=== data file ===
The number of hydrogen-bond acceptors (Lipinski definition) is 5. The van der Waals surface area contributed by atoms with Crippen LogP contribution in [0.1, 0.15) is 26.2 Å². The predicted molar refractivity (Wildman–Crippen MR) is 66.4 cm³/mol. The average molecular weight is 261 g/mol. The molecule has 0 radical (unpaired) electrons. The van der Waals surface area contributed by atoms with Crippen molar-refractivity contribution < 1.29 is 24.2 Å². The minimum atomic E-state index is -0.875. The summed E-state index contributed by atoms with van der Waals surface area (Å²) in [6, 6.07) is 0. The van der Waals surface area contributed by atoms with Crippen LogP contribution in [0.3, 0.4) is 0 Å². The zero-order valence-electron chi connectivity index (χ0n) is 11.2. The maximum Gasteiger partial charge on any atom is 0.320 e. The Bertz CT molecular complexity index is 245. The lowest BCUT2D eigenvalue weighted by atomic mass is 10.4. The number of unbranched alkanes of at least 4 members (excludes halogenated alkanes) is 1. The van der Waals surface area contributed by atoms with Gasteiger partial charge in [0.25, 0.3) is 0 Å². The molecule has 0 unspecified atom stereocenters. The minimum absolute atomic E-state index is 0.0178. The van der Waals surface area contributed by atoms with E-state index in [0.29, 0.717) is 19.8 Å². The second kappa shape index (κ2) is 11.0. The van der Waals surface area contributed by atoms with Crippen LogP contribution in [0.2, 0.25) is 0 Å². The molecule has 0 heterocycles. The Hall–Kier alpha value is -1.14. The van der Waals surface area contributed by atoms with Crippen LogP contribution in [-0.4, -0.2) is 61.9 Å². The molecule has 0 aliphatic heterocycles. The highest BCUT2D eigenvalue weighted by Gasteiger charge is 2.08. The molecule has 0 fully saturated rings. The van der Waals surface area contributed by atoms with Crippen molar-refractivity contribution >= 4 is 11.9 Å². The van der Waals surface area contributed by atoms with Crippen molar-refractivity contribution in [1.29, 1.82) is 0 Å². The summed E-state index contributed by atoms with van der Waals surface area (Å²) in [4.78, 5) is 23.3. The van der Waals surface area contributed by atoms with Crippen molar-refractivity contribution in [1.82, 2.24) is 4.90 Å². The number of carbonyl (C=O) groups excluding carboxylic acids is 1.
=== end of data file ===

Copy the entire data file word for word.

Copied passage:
The number of hydrogen-bond acceptors (Lipinski definition) is 5. The van der Waals surface area contributed by atoms with Crippen LogP contribution in [0.1, 0.15) is 26.2 Å². The predicted molar refractivity (Wildman–Crippen MR) is 66.4 cm³/mol. The average molecular weight is 261 g/mol. The molecule has 0 radical (unpaired) electrons. The van der Waals surface area contributed by atoms with Crippen molar-refractivity contribution < 1.29 is 24.2 Å². The minimum atomic E-state index is -0.875. The summed E-state index contributed by atoms with van der Waals surface area (Å²) in [6, 6.07) is 0. The van der Waals surface area contributed by atoms with Crippen LogP contribution in [0.3, 0.4) is 0 Å². The zero-order valence-electron chi connectivity index (χ0n) is 11.2. The maximum Gasteiger partial charge on any atom is 0.320 e. The Bertz CT molecular complexity index is 245. The lowest BCUT2D eigenvalue weighted by atomic mass is 10.4. The number of unbranched alkanes of at least 4 members (excludes halogenated alkanes) is 1. The van der Waals surface area contributed by atoms with Gasteiger partial charge in [0.25, 0.3) is 0 Å². The molecule has 0 unspecified atom stereocenters. The minimum absolute atomic E-state index is 0.0178. The van der Waals surface area contributed by atoms with E-state index in [0.29, 0.717) is 19.8 Å². The second kappa shape index (κ2) is 11.0. The van der Waals surface area contributed by atoms with Crippen LogP contribution in [0.2, 0.25) is 0 Å². The molecule has 0 heterocycles. The Hall–Kier alpha value is -1.14. The van der Waals surface area contributed by atoms with Crippen LogP contribution in [-0.4, -0.2) is 61.9 Å². The molecule has 0 aliphatic heterocycles. The highest BCUT2D eigenvalue weighted by Gasteiger charge is 2.08. The molecule has 0 fully saturated rings. The van der Waals surface area contributed by atoms with Crippen molar-refractivity contribution >= 4 is 11.9 Å². The van der Waals surface area contributed by atoms with Crippen molar-refractivity contribution in [1.29, 1.82) is 0 Å². The summed E-state index contributed by atoms with van der Waals surface area (Å²) in [4.78, 5) is 23.3. The van der Waals surface area contributed by atoms with Crippen molar-refractivity contribution in [1.82, 2.24) is 4.90 Å². The number of carbonyl (C=O) groups excluding carboxylic acids is 1.